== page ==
Two Fairfax County Forums Present Both Side of Health-Care Debate
Thursday, September 10, 2009
Northern Virginia residents met last week in Fairfax County at two back-to-back events on health-care overhaul.
Billed as forums rather than rallies, they were notably calm events and offered vastly different perspectives on the proposals, showing just how widely and passionately the region's residents disagree over how to fix health care.
"I read the entire [health-care reform] bill, more than a thousand pages, and it scared the crap out of me," said Scott Lawler of Fairfax, owner of Lightspeed Technologies, a network security company near Dulles. "I would be unable to hire people because of the recordkeeping and bureaucracy required in the bill; it will kill my business."
Lawler attended Tuesday's forum, which was organized by Keith Fimian, a Republican who lost the 2008 U.S. House race to Rep. Gerald E. Connolly (D-Va.).
"Health-care reform, I don't think anyone would argue, is necessary," said Fimian, who has filed to run for the House again in 2010 and who advocated Tuesday for rolling out health-care measures in one pilot state rather than nationally. "You have one-sixth of the economy at stake here. You make a mistake, and you've made a colossal mistake."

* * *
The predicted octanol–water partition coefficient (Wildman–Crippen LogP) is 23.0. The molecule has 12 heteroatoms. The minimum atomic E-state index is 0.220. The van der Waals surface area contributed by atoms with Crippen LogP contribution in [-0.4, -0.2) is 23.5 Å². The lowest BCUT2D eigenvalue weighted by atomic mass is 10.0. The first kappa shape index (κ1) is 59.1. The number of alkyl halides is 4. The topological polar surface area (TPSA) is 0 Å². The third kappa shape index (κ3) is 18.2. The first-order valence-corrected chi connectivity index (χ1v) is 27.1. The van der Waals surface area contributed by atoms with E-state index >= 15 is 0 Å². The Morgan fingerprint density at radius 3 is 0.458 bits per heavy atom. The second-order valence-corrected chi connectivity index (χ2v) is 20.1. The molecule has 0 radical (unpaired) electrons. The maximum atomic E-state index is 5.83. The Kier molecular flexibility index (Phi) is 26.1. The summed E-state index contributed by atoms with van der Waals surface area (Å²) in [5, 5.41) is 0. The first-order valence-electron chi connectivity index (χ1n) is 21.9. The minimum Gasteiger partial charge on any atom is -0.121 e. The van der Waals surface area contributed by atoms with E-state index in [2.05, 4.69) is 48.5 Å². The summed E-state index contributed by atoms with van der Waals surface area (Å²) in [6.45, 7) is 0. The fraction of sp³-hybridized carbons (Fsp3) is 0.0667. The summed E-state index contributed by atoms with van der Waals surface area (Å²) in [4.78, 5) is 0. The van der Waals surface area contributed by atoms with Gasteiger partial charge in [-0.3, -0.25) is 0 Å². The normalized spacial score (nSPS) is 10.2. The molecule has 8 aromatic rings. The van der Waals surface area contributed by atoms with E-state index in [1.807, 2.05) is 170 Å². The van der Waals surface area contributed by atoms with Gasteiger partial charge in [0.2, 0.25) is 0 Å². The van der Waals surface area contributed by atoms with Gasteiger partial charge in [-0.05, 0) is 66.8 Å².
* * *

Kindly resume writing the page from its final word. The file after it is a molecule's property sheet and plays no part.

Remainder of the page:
Fimian's event at the Fairfax County Government Center barred political signs and slogans. But its bent was clearly toward small government and a free market. It featured three panelists from conservative think tanks: Grace Marie Turner of the Galen Institute, Jim Capretta of the Ethics and Public Policy Center and Thomas Miller of the American Enterprise Institute. The event attracted about 300 people, many of whom applauded panelists' criticisms that reforms would result in more taxes and less patient control over care.
"This plan is certainly not about health care," audience member David Swink of Vienna said. "It's all about power."
Audience member Michael Freeland of Burke asked panelists whether the insulin pump that changed his diabetic brother's life would have been invented under the current proposals.
"That kind of innovation is going to suffer" because doctors will be rewarded for following government rules rather than creating technologies, Turner said.
Josh Taylor of Gainesville works in construction and said he's healthy and doesn't want to be forced to buy insurance. "I've never been to a town hall; this is a first," said Taylor, 24. "Hopefully we can change [lawmakers'] minds so they can see that the general public is not for health-care reform."
That sentiment -- showing up to sway the congressional vote -- was echoed Wednesday night when the Government Center was again filled with about 300 people, this time in support of the proposed overhaul. Attendees said they wanted to remind President Obama of his campaign pledge to pass meaningful health-care reform.
"I just hope he maintains the intestinal fortitude to maintain what he's promised," said John DeNoyer, 83, of Herndon.